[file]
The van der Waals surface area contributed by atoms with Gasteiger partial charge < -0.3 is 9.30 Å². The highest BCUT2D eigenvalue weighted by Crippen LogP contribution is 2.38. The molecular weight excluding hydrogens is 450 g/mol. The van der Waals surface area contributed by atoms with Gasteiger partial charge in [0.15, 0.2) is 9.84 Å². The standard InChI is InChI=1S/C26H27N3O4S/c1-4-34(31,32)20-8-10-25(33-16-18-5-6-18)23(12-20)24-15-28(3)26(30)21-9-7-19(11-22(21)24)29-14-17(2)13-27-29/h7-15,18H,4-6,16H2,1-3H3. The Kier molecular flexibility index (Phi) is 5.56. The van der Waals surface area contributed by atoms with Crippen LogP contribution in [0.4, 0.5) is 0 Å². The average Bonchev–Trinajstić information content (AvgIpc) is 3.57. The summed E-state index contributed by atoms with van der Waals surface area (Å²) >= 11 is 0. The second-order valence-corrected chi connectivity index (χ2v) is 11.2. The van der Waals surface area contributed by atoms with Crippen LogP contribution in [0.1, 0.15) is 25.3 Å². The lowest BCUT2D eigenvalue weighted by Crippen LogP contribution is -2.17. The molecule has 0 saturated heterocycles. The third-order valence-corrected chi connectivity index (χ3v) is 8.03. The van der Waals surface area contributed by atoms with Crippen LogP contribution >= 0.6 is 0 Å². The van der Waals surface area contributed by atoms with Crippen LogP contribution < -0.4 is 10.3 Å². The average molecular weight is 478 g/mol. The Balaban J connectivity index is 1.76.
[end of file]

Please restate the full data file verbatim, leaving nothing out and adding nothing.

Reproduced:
The van der Waals surface area contributed by atoms with Gasteiger partial charge < -0.3 is 9.30 Å². The highest BCUT2D eigenvalue weighted by Crippen LogP contribution is 2.38. The molecular weight excluding hydrogens is 450 g/mol. The van der Waals surface area contributed by atoms with Gasteiger partial charge in [0.15, 0.2) is 9.84 Å². The standard InChI is InChI=1S/C26H27N3O4S/c1-4-34(31,32)20-8-10-25(33-16-18-5-6-18)23(12-20)24-15-28(3)26(30)21-9-7-19(11-22(21)24)29-14-17(2)13-27-29/h7-15,18H,4-6,16H2,1-3H3. The Kier molecular flexibility index (Phi) is 5.56. The van der Waals surface area contributed by atoms with Crippen LogP contribution in [0.4, 0.5) is 0 Å². The average Bonchev–Trinajstić information content (AvgIpc) is 3.57. The summed E-state index contributed by atoms with van der Waals surface area (Å²) >= 11 is 0. The second-order valence-corrected chi connectivity index (χ2v) is 11.2. The van der Waals surface area contributed by atoms with Crippen LogP contribution in [0.1, 0.15) is 25.3 Å². The lowest BCUT2D eigenvalue weighted by Crippen LogP contribution is -2.17. The molecule has 0 saturated heterocycles. The third-order valence-corrected chi connectivity index (χ3v) is 8.03. The van der Waals surface area contributed by atoms with Crippen LogP contribution >= 0.6 is 0 Å². The van der Waals surface area contributed by atoms with Crippen LogP contribution < -0.4 is 10.3 Å². The average molecular weight is 478 g/mol. The Balaban J connectivity index is 1.76.